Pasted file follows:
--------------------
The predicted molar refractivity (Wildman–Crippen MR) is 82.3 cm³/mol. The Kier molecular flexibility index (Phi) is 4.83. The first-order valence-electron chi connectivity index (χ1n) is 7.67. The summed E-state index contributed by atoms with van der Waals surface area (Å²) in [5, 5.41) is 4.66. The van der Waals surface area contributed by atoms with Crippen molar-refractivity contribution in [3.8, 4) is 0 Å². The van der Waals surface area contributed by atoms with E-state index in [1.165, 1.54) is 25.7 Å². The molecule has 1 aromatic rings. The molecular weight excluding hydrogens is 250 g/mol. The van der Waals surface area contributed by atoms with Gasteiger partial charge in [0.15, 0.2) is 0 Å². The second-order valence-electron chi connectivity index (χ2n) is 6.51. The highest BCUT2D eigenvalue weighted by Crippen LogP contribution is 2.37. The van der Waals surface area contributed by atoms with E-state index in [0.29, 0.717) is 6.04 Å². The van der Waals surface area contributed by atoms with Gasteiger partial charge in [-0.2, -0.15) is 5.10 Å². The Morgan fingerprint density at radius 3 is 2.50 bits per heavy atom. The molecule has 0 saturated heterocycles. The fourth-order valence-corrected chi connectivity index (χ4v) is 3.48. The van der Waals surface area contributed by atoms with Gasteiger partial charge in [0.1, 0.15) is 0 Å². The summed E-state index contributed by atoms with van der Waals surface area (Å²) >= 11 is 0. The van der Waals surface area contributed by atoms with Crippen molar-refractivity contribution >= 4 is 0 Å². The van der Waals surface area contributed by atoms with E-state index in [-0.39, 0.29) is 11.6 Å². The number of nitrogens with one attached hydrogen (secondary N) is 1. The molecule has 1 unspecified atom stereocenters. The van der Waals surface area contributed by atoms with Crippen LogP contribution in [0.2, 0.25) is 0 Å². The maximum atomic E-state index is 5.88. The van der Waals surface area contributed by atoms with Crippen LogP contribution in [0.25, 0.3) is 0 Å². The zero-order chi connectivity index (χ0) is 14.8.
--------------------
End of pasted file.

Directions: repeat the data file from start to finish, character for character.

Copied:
The predicted molar refractivity (Wildman–Crippen MR) is 82.3 cm³/mol. The Kier molecular flexibility index (Phi) is 4.83. The first-order valence-electron chi connectivity index (χ1n) is 7.67. The summed E-state index contributed by atoms with van der Waals surface area (Å²) in [5, 5.41) is 4.66. The van der Waals surface area contributed by atoms with Crippen molar-refractivity contribution in [3.8, 4) is 0 Å². The van der Waals surface area contributed by atoms with E-state index in [1.165, 1.54) is 25.7 Å². The molecule has 1 aromatic rings. The molecular weight excluding hydrogens is 250 g/mol. The van der Waals surface area contributed by atoms with Gasteiger partial charge in [0.15, 0.2) is 0 Å². The second-order valence-electron chi connectivity index (χ2n) is 6.51. The highest BCUT2D eigenvalue weighted by Crippen LogP contribution is 2.37. The van der Waals surface area contributed by atoms with E-state index in [0.29, 0.717) is 6.04 Å². The van der Waals surface area contributed by atoms with Gasteiger partial charge in [-0.2, -0.15) is 5.10 Å². The Morgan fingerprint density at radius 3 is 2.50 bits per heavy atom. The molecule has 0 saturated heterocycles. The fourth-order valence-corrected chi connectivity index (χ4v) is 3.48. The van der Waals surface area contributed by atoms with Gasteiger partial charge in [0.1, 0.15) is 0 Å². The summed E-state index contributed by atoms with van der Waals surface area (Å²) >= 11 is 0. The van der Waals surface area contributed by atoms with Crippen molar-refractivity contribution >= 4 is 0 Å². The van der Waals surface area contributed by atoms with E-state index in [-0.39, 0.29) is 11.6 Å². The number of nitrogens with one attached hydrogen (secondary N) is 1. The molecule has 1 unspecified atom stereocenters. The van der Waals surface area contributed by atoms with Crippen LogP contribution in [0.2, 0.25) is 0 Å². The maximum atomic E-state index is 5.88. The van der Waals surface area contributed by atoms with Crippen LogP contribution in [0.25, 0.3) is 0 Å². The zero-order chi connectivity index (χ0) is 14.8.